Excerpt from The Mercy Seat by Elizabeth H. Winthrop, plus links to reviews, author biography & more

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The Mercy Seat

by Elizabeth H. Winthrop

The Mercy Seat by Elizabeth H. Winthrop X
The Mercy Seat by Elizabeth H. Winthrop
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  • First Published:
    May 2018, 240 pages

    Apr 2019, 272 pages


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Kate Braithwaite
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She settles on the three wooden steps that lead from the door down into the station's backyard, where it comes edge to edge with the field. Cicadas buzz like rattlers. She wonders if Dale is still leaning against the cooler inside, staring at the place where she was as if he still might get whatever answer he's looking for from the space she'd filled. She doesn't let herself wonder where Tobe is. There hasn't been a letter from Guadalcanal in weeks. She and Dale do not talk about it, as if acknowledging the fact might make its portent real. It is not lost on her how their son's absence, after all these years, has caused the same sort of rift between them as his arrival into their lives did eighteen years ago. Then, they secretly wished for their old life back, each quietly blaming the other for its loss; now they await the mail and news of the Pacific front in anxious silence.

She glances up at a commotion of bird noise, watches a sparrow chase a hawk across the field. From the other side of the building she can hear a car whizzing past on the highway, and then a minute later she can see it, growing smaller down the road to the east. Sometimes Ora finds it strange to live at a crossroads, where almost everyone she sees is going somewhere, while her life is such that she has nowhere to go. When Tobe was younger and would sit with her behind the counter, before he was old enough to pump or be of use to Dale in the garage, they'd make up stories about the people who'd come into the store: the woman in the hat was going to New Orleans for her birthday; the family with the twin babies was moving out to California; the man with the handkerchief was a fugitive from the law. She doesn't make up stories anymore; she only wonders.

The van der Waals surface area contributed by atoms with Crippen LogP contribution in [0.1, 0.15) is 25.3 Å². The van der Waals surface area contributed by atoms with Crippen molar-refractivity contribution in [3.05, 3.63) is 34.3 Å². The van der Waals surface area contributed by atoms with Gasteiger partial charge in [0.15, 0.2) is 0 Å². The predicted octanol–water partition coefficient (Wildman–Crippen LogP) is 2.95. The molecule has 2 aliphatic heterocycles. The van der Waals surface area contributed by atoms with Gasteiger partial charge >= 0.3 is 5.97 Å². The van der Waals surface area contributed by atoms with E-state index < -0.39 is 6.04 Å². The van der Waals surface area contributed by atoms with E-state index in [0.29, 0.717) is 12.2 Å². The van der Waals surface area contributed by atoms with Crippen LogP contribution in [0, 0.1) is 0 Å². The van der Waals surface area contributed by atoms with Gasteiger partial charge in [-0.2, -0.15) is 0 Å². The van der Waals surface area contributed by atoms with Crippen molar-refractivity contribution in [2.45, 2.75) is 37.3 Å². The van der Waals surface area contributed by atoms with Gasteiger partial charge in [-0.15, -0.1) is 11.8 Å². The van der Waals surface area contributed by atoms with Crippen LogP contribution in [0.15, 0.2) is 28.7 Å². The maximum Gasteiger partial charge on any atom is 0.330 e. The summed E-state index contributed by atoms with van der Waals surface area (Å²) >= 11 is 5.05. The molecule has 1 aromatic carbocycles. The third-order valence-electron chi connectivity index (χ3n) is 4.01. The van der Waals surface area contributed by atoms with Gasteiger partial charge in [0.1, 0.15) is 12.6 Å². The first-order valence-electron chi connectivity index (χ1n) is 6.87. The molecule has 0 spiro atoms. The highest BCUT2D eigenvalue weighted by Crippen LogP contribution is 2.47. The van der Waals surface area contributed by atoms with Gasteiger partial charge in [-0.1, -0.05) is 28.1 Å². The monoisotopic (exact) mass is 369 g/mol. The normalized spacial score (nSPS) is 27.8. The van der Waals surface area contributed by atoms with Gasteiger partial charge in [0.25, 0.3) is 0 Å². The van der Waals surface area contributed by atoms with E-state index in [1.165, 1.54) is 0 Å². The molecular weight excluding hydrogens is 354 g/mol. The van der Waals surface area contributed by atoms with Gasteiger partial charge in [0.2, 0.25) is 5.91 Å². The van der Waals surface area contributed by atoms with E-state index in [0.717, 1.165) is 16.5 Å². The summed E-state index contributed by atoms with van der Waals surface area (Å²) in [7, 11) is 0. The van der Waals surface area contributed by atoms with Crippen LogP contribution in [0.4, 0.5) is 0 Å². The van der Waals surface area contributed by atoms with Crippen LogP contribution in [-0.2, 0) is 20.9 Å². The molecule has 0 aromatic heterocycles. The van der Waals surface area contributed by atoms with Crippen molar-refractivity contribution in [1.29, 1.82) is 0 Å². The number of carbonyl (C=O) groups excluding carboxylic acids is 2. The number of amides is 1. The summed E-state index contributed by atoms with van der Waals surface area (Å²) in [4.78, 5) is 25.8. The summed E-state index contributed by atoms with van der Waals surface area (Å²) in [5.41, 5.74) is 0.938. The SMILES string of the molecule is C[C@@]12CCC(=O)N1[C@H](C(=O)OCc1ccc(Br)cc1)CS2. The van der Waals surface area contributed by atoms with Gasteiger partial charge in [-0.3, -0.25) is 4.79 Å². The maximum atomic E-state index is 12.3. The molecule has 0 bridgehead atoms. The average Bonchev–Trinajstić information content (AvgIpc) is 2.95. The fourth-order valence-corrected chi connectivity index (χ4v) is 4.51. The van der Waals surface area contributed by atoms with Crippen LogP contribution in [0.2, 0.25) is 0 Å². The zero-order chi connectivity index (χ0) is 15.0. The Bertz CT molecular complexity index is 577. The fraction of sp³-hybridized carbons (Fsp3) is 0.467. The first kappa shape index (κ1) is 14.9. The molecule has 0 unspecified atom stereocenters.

The boy in the field has come near to the end of the row, shirtless and sweating. He's maybe nine or ten years old, one of many Negroes who live in tiny tenant shacks on the surrounding land, who conduct their lives as if Dale and Ora's station did not exist. They've got no need for gas and they get their goods from the plantation commissary a couple of miles away. For the twenty years since Dale inherited the station from his uncle and they'd moved up from New Orleans it has been this way. At first Ora thought that surely things would change after they took the station over. She had visions of it as a kind of meeting place, a hangout for both blacks and whites, like the country store in Natchez where she grew up. But Dale didn't share this vision, still doesn't, and nothing's changed at all; the "Whites Only" sign Dale's uncle hung still hangs on the door. It's always added to Ora's sense of isolation here to be surrounded by a whole community and yet to be so thoroughly apart. And Tobe's absence has made that sense of isolation even worse.

Impulsively, Ora calls to the boy, Dale be damned. He looks up at the sound of her voice and drops his hands to his sides, one hand empty, the other wrapped around the top of the sack. He waits. Ora kicks off her sandals and walks through the dirt to the edge of the field. He watches her distrustfully.

"You hungry?" she asks him.

He doesn't answer.

"Got some pork on the stove," she says. "Too much. Bring you a pail?"

"No ma'am." The boy glances over his shoulder, across the field, where others are picking in the distance.

"Not hungry?" she asks.

He turns back to her and shrugs, and beneath the dark skin his shoulder blades rise like bird bones.

"How about some chocolate?"

The boy's eyes flicker. He doesn't refuse.

Ora reaches into her pocket for a half-eaten box of Milk Duds. She shakes a few into her palm and looks at the boy: yes?

He sets his bag down and meets Ora at the edge of the field. She drops the candy into his waiting hand; he looks at the small brown balls with guarded interest.

"Taste one."

He puts one of the candies into his mouth, and as he chews his face registers surprise. "Ain't chocolate," he says.

The Mercy Seat © 2018 by Elizabeth H. Winthrop. Reprinted with the permission of the publisher, Grove Press, an imprint of Grove Atlantic, Inc. All rights reserved.

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